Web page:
By Tara McKenna
A quick Google search for the term “materialistic” brings up the following definition: “excessively concerned with material possessions” – and sure, we’re living in a very materialistic era where people endeavour to buy more and more things.
Based on how we use the term in day-to-day conversations, the definition should probably be more like this: “excessively concerned with obtaining more material possessions.”
The problem is, in my opinion, we’re not materialistic enough based on the definition that pops up on a Google search.
If we were excessively concerned with our material possessions, we’d probably be more thoughtful about our purchases, and look after our items for the long-haul, instead of constantly shopping for the next best thing to replace that old thing we just bought last week.
This isn’t a new idea (that we should be more materialistic). Annie Leonard articulates this well in her book The Story of Stuff:
“In fact, I’m pro-Stuff! I want us to value our Stuff more, to care for it, to give it the respect it deserves. I want us to recognize that each thing we buy involved all sorts of resources and labor. Someone mined the earth for the metals in your cell phone; someone unloaded the bales from the cotton gin for your T-shirt. Someone in a factory assembled that pair of sunglasses, and they might have been exposed to carcinogens or forced to work overtime. Someone drove or flew this bouquet around the country or the world to get it to you. We need to understand the true value of our Stuff, far beyond the price tag and far beyond the social status of ownership. Stuff should be long-lasting, made with the pride of an artisan and cared for accordingly.”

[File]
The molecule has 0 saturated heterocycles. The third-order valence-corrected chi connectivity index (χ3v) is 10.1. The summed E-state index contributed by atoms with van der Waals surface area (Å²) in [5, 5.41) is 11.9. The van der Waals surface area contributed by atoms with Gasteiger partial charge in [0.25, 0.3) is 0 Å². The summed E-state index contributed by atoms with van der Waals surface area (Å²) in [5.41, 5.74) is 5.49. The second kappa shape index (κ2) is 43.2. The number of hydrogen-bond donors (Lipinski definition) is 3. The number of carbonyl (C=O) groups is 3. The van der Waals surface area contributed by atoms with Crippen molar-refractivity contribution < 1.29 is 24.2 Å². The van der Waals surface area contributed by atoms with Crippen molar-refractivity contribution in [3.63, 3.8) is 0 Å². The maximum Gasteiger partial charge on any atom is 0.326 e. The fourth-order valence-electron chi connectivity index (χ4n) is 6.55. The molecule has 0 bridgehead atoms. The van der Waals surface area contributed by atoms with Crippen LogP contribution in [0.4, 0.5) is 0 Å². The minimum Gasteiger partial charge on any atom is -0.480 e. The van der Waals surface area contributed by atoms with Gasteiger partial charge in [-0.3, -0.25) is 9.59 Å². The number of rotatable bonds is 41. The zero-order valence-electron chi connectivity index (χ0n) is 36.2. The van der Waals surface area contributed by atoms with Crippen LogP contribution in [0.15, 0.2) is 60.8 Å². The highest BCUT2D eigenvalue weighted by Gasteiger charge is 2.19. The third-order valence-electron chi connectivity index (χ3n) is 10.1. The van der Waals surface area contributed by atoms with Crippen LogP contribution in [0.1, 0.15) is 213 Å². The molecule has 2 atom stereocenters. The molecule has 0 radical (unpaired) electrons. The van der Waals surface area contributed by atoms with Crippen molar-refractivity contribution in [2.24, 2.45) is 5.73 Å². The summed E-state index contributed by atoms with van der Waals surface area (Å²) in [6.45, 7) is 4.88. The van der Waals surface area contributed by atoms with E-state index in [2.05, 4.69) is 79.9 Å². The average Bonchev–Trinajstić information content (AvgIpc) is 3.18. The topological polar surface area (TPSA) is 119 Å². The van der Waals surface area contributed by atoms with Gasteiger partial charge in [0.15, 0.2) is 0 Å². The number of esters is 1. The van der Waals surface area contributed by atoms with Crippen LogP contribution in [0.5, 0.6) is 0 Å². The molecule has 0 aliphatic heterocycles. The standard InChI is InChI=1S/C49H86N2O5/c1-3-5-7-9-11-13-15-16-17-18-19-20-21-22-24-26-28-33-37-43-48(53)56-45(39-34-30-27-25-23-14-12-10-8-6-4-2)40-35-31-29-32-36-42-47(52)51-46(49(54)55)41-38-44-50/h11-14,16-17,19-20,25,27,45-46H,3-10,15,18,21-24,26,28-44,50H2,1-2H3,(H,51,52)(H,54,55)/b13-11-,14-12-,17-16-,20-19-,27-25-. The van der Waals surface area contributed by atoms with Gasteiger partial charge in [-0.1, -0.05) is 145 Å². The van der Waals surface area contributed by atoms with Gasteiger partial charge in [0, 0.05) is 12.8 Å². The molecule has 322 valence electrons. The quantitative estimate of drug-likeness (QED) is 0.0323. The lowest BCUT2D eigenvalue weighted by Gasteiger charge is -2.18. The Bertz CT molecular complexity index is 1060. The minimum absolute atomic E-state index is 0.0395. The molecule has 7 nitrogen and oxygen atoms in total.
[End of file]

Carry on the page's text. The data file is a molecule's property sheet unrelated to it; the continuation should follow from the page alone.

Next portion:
Personally, I’m not against consumption, and I’m not anti-capitalist. That said, I believe that growth for growth’s sake doesn’t help anyone (except, perhaps, the wallets of a select few big corps).
We need to do better for the planet, because to keep producing the products we consume (including things we need, like food, shelter, and transportation), we need a healthy planet. So, being more materialistic just makes sense!
Let’s Be More Materialistic
I believe we should be more materialistic – meaning, we should be more caring of the stuff we buy and the stuff we own.
Here are some tips for being more materialistic:
Avoid mindless shopping: Are you shopping for fun or to de-stress? Perhaps find some other activities to fill that time instead, like spending time with family and friends, and enjoying hobbies and activities. Mindless shopping is an unnecessary expense and leads to clutter, which results in the need to declutter, which adds to our landfills.
Keep a wish list: Buy only want you truly want and need by keeping a list of things you’d like to buy. That way if you are out and about and you find something you’d like to buy on a whim, you don’t buy it and instead pop that item onto your wish list. If you still want/need that item in a week or two, then perhaps it’s something you should buy (chances are you won't want to).
Buy things that are made to last: These days stuff is designed to break easily, and that's called planned obsolescence. To combat planned obsolescence, we can buy things that are built to last and that can easily be repaired. That way, less ends up in the landfill.
Take care of your belongings: Look after the stuff you already have. Maintain your items, clean and repair them, and give them the attention they need. If you don’t love your items enough to look after them, perhaps they need a new home.
What do you think, should we be more materialistic? Share your thoughts on social media and share this post! You might also love The Declutter Workbook!